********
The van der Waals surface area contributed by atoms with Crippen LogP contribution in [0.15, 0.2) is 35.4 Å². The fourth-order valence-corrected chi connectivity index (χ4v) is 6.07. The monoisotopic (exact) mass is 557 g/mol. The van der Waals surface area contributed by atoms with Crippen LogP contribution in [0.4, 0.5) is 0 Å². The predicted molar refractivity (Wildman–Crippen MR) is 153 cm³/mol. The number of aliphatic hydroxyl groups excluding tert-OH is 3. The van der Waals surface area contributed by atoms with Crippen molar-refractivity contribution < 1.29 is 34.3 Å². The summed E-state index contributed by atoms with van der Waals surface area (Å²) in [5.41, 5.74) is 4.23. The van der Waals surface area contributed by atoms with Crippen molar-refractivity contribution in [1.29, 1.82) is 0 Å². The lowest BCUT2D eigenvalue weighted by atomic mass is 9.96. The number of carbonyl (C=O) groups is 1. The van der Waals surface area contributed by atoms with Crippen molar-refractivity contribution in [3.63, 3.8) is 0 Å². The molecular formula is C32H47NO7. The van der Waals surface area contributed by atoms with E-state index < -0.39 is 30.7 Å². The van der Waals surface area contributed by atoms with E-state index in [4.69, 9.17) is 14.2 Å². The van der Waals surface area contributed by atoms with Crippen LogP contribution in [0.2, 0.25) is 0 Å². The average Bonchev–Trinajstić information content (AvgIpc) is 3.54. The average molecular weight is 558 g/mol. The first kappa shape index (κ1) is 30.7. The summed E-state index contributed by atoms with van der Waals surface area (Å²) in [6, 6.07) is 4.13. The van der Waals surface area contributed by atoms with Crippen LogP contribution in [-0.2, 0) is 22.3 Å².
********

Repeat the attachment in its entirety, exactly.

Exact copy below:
The van der Waals surface area contributed by atoms with Crippen LogP contribution in [0.15, 0.2) is 35.4 Å². The fourth-order valence-corrected chi connectivity index (χ4v) is 6.07. The monoisotopic (exact) mass is 557 g/mol. The van der Waals surface area contributed by atoms with Crippen LogP contribution in [0.4, 0.5) is 0 Å². The predicted molar refractivity (Wildman–Crippen MR) is 153 cm³/mol. The number of aliphatic hydroxyl groups excluding tert-OH is 3. The van der Waals surface area contributed by atoms with Crippen molar-refractivity contribution < 1.29 is 34.3 Å². The summed E-state index contributed by atoms with van der Waals surface area (Å²) in [5.41, 5.74) is 4.23. The van der Waals surface area contributed by atoms with Crippen molar-refractivity contribution in [1.29, 1.82) is 0 Å². The lowest BCUT2D eigenvalue weighted by atomic mass is 9.96. The number of carbonyl (C=O) groups is 1. The van der Waals surface area contributed by atoms with Crippen molar-refractivity contribution in [3.63, 3.8) is 0 Å². The molecular formula is C32H47NO7. The van der Waals surface area contributed by atoms with E-state index < -0.39 is 30.7 Å². The van der Waals surface area contributed by atoms with E-state index in [4.69, 9.17) is 14.2 Å². The van der Waals surface area contributed by atoms with Crippen LogP contribution in [0.2, 0.25) is 0 Å². The average Bonchev–Trinajstić information content (AvgIpc) is 3.54. The average molecular weight is 558 g/mol. The first kappa shape index (κ1) is 30.7. The summed E-state index contributed by atoms with van der Waals surface area (Å²) in [6, 6.07) is 4.13. The van der Waals surface area contributed by atoms with Crippen LogP contribution in [-0.2, 0) is 22.3 Å².